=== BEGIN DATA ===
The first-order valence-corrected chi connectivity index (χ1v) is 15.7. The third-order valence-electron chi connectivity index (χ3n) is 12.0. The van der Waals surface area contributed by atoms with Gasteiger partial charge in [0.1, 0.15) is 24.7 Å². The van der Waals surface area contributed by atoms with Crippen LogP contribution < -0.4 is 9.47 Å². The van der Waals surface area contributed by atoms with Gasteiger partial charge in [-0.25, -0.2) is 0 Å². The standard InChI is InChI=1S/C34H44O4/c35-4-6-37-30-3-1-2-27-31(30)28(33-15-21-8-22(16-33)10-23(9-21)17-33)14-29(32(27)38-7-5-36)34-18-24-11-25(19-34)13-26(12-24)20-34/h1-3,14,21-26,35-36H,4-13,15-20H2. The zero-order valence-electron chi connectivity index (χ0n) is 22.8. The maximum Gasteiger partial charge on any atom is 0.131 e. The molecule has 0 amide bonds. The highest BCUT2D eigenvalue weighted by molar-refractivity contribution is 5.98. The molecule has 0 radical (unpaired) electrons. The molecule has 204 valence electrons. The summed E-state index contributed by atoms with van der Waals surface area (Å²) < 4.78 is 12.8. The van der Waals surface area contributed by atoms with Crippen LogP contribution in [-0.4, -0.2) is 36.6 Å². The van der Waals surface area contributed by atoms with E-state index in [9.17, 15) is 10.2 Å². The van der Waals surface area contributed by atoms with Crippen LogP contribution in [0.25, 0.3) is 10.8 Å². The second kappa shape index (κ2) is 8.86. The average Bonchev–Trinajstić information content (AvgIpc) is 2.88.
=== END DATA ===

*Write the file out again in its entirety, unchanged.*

The first-order valence-corrected chi connectivity index (χ1v) is 15.7. The third-order valence-electron chi connectivity index (χ3n) is 12.0. The van der Waals surface area contributed by atoms with Gasteiger partial charge in [0.1, 0.15) is 24.7 Å². The van der Waals surface area contributed by atoms with Crippen LogP contribution < -0.4 is 9.47 Å². The van der Waals surface area contributed by atoms with Gasteiger partial charge in [-0.25, -0.2) is 0 Å². The standard InChI is InChI=1S/C34H44O4/c35-4-6-37-30-3-1-2-27-31(30)28(33-15-21-8-22(16-33)10-23(9-21)17-33)14-29(32(27)38-7-5-36)34-18-24-11-25(19-34)13-26(12-24)20-34/h1-3,14,21-26,35-36H,4-13,15-20H2. The zero-order valence-electron chi connectivity index (χ0n) is 22.8. The maximum Gasteiger partial charge on any atom is 0.131 e. The molecule has 0 amide bonds. The highest BCUT2D eigenvalue weighted by molar-refractivity contribution is 5.98. The molecule has 0 radical (unpaired) electrons. The molecule has 204 valence electrons. The summed E-state index contributed by atoms with van der Waals surface area (Å²) < 4.78 is 12.8. The van der Waals surface area contributed by atoms with Crippen LogP contribution in [-0.4, -0.2) is 36.6 Å². The van der Waals surface area contributed by atoms with E-state index in [9.17, 15) is 10.2 Å². The van der Waals surface area contributed by atoms with Crippen LogP contribution in [0.25, 0.3) is 10.8 Å². The second kappa shape index (κ2) is 8.86. The average Bonchev–Trinajstić information content (AvgIpc) is 2.88.